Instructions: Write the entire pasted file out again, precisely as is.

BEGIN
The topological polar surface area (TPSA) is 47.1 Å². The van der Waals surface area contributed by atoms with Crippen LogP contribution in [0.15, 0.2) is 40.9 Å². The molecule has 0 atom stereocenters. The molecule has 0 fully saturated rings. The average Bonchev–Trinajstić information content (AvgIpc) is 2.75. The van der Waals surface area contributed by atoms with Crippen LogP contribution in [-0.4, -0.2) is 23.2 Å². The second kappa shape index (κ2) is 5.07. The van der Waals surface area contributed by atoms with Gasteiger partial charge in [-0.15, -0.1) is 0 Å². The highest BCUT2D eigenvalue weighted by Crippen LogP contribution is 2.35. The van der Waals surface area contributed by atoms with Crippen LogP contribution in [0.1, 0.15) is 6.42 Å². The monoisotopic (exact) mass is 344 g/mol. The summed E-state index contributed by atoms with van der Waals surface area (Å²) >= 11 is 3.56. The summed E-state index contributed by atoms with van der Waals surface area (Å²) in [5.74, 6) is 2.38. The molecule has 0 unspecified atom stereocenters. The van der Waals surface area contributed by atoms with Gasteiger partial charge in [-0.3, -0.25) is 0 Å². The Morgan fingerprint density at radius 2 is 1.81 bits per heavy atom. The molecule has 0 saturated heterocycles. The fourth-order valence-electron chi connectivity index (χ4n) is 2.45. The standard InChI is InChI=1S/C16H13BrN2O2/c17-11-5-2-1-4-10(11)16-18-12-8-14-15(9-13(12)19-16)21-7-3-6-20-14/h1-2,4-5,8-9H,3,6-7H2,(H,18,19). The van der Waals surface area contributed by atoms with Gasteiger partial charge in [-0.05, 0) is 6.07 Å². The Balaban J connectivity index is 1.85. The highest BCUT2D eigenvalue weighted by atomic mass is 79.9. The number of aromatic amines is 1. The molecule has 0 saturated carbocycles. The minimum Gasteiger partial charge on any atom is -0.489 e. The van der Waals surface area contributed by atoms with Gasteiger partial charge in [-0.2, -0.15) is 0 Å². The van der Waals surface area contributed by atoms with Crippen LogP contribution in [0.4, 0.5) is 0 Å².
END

The topological polar surface area (TPSA) is 47.1 Å². The van der Waals surface area contributed by atoms with Crippen LogP contribution in [0.15, 0.2) is 40.9 Å². The molecule has 0 atom stereocenters. The molecule has 0 fully saturated rings. The average Bonchev–Trinajstić information content (AvgIpc) is 2.75. The van der Waals surface area contributed by atoms with Crippen LogP contribution in [-0.4, -0.2) is 23.2 Å². The second kappa shape index (κ2) is 5.07. The van der Waals surface area contributed by atoms with Gasteiger partial charge in [-0.15, -0.1) is 0 Å². The highest BCUT2D eigenvalue weighted by Crippen LogP contribution is 2.35. The van der Waals surface area contributed by atoms with Crippen LogP contribution in [0.1, 0.15) is 6.42 Å². The monoisotopic (exact) mass is 344 g/mol. The summed E-state index contributed by atoms with van der Waals surface area (Å²) >= 11 is 3.56. The summed E-state index contributed by atoms with van der Waals surface area (Å²) in [5.74, 6) is 2.38. The molecule has 0 unspecified atom stereocenters. The van der Waals surface area contributed by atoms with Gasteiger partial charge in [-0.3, -0.25) is 0 Å². The Morgan fingerprint density at radius 2 is 1.81 bits per heavy atom. The molecule has 0 saturated heterocycles. The fourth-order valence-electron chi connectivity index (χ4n) is 2.45. The standard InChI is InChI=1S/C16H13BrN2O2/c17-11-5-2-1-4-10(11)16-18-12-8-14-15(9-13(12)19-16)21-7-3-6-20-14/h1-2,4-5,8-9H,3,6-7H2,(H,18,19). The van der Waals surface area contributed by atoms with Gasteiger partial charge in [-0.05, 0) is 6.07 Å². The Balaban J connectivity index is 1.85. The highest BCUT2D eigenvalue weighted by atomic mass is 79.9. The number of aromatic amines is 1. The molecule has 0 saturated carbocycles. The minimum Gasteiger partial charge on any atom is -0.489 e. The van der Waals surface area contributed by atoms with Gasteiger partial charge in [-0.2, -0.15) is 0 Å². The van der Waals surface area contributed by atoms with Crippen LogP contribution in [0.4, 0.5) is 0 Å².